“Compound interest is the eighth wonder of the world.
He who understands it, earns it. He who doesn’t, pays it.”
Picture this: You save $3,000 per year for the next 30 years. How much money will you have?
The answer is $90,000, right?
That’s true—if you simply put the money away in a safe in the closet. And if you do, you’ll most likely end up losing out on hundreds of thousands of dollars. If you had saved that money in a mutual fund that earned an average return of 8% per year, you would have $339,850 after 30 years.
Yes, you read that right. You would almost quadruple your money.
When you leverage the power of compound interest, you can turn your savings into much, much more. As Einstein said, compound interest is a true wonder. In short, it lets you use your money to make you more money.
Want to learn more? Let’s go over all you need to know about compound interest and your savings.
Simple interest—interest that doesn’t compound—works by adding a certain percentage of your principal (the amount of money you start with) to your savings over a certain period of time. In this case, you earn the same amount of money in interest on your savings each year (or month, or any other set timeframe).
Compound interest, on the other hand, occurs when interest is added to your principal, then the interest rate is applied to your new, larger principal. While interest can be compounded at any frequency, annual rates are the most common.
Let’s look at an example. Say you have $20,000 to save. With a simple interest rate of 2%, you’d end up with $24,000 after ten years. But if you decided to save that money in a Certificate of Deposit that earns 2% annual compound interest, you’d end up with $24,379.89 after the same period of time.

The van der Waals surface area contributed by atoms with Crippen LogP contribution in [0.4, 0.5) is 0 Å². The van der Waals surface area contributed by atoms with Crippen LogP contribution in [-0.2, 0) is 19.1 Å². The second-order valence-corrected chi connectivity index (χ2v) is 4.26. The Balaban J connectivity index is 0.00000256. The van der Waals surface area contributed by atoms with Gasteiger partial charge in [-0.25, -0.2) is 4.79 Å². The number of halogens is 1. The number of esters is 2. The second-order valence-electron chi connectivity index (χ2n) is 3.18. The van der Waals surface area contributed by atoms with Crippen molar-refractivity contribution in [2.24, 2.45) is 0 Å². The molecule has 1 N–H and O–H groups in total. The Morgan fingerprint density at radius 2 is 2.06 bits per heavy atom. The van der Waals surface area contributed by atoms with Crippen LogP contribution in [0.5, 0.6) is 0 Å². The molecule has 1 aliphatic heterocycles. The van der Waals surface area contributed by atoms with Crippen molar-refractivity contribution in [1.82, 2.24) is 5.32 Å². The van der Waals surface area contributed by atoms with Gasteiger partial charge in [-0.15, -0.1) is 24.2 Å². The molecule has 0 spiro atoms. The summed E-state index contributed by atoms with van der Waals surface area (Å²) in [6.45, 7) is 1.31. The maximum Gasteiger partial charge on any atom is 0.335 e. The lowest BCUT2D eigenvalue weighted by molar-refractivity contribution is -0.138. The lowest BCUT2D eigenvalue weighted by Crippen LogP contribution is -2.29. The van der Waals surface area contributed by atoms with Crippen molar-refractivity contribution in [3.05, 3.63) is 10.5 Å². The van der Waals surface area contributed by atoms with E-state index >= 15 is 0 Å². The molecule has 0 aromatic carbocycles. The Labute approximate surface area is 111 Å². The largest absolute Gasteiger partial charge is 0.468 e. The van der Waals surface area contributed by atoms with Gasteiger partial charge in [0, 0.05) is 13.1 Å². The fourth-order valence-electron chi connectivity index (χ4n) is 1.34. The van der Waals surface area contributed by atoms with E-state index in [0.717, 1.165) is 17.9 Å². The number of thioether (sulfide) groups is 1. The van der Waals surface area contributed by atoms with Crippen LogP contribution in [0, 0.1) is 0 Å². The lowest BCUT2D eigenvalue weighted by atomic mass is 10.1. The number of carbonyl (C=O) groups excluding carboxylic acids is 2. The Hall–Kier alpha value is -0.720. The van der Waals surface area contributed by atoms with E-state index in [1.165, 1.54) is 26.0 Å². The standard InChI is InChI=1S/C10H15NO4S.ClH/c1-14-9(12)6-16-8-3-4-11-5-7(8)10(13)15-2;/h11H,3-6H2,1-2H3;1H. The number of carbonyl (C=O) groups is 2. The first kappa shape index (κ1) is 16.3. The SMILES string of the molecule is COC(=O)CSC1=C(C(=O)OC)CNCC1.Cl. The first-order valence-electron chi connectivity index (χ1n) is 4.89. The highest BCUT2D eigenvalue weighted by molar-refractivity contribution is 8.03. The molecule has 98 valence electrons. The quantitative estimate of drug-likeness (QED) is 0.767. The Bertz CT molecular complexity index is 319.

Why do you earn almost $400 more with compound interest? That’s because when calculating compound interest, you include all the accumulated interest from previous periods into the principal. In this sense, compound interest is actually interest on top of interest! The longer you let that interest accrue, the more you’ll earn on it.
Remember the saying that “a penny saved is a penny earned.” While that’s true, a penny compounded turns into many more pennies.
Note: If you’re interested in the math behind it, the amount of money you’ll end up with thanks to compound interest is calculated using a mathematical formula. This formula considers the principal, the yearly interest rate, and how long your money will accrue interest (in years).
As time goes on, the effect of compound interest becomes greater. To illustrate this, consider the following example of two friends: Lily and Henry.
Lily begins saving for retirement at age 25. She saves $5,000 per year into a Roth IRA, which is an individual retirement account that allows for tax-free withdrawals once you reach retirement age. Lily saves exactly $5,000 per year for 40 years until she’s 65. She earns an average annual return of 7%.
By the time Lily retires at 65, her Roth IRA has the following balance:
Lily is a millionaire. And she got there by saving a total of $200,000 over 40 years. Compound interest made that possible.
Now, let’s discuss Henry:
Henry begins saving into a Roth IRA at age 35. He also saves $5,000 per year. Like Lily, Henry retires at age 65. And his Roth IRA earns an average return of 7%. However, he has only saved for 30 years.
By the time Henry retires at 65, his Roth IRA has the following balance: